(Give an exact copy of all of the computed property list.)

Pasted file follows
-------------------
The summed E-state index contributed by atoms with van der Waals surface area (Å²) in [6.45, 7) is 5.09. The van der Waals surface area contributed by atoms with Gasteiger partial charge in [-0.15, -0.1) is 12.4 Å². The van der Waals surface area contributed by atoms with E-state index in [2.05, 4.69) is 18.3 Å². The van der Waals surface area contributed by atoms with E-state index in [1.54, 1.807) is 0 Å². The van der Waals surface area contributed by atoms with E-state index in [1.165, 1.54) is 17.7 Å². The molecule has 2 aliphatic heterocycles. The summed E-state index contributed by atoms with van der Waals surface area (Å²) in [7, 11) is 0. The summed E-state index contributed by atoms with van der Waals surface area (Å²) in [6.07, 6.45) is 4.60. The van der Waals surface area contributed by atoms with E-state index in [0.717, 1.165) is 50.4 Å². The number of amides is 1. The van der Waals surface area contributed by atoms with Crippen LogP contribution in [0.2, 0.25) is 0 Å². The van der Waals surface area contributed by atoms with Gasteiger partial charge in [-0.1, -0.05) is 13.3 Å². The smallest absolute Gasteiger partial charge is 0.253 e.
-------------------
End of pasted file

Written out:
The summed E-state index contributed by atoms with van der Waals surface area (Å²) in [6.45, 7) is 5.09. The van der Waals surface area contributed by atoms with Gasteiger partial charge in [-0.15, -0.1) is 12.4 Å². The van der Waals surface area contributed by atoms with E-state index in [2.05, 4.69) is 18.3 Å². The van der Waals surface area contributed by atoms with E-state index in [1.54, 1.807) is 0 Å². The van der Waals surface area contributed by atoms with E-state index in [1.165, 1.54) is 17.7 Å². The molecule has 2 aliphatic heterocycles. The summed E-state index contributed by atoms with van der Waals surface area (Å²) in [7, 11) is 0. The summed E-state index contributed by atoms with van der Waals surface area (Å²) in [6.07, 6.45) is 4.60. The van der Waals surface area contributed by atoms with E-state index in [0.717, 1.165) is 50.4 Å². The number of amides is 1. The van der Waals surface area contributed by atoms with Crippen LogP contribution in [0.2, 0.25) is 0 Å². The van der Waals surface area contributed by atoms with Gasteiger partial charge in [-0.1, -0.05) is 13.3 Å². The smallest absolute Gasteiger partial charge is 0.253 e.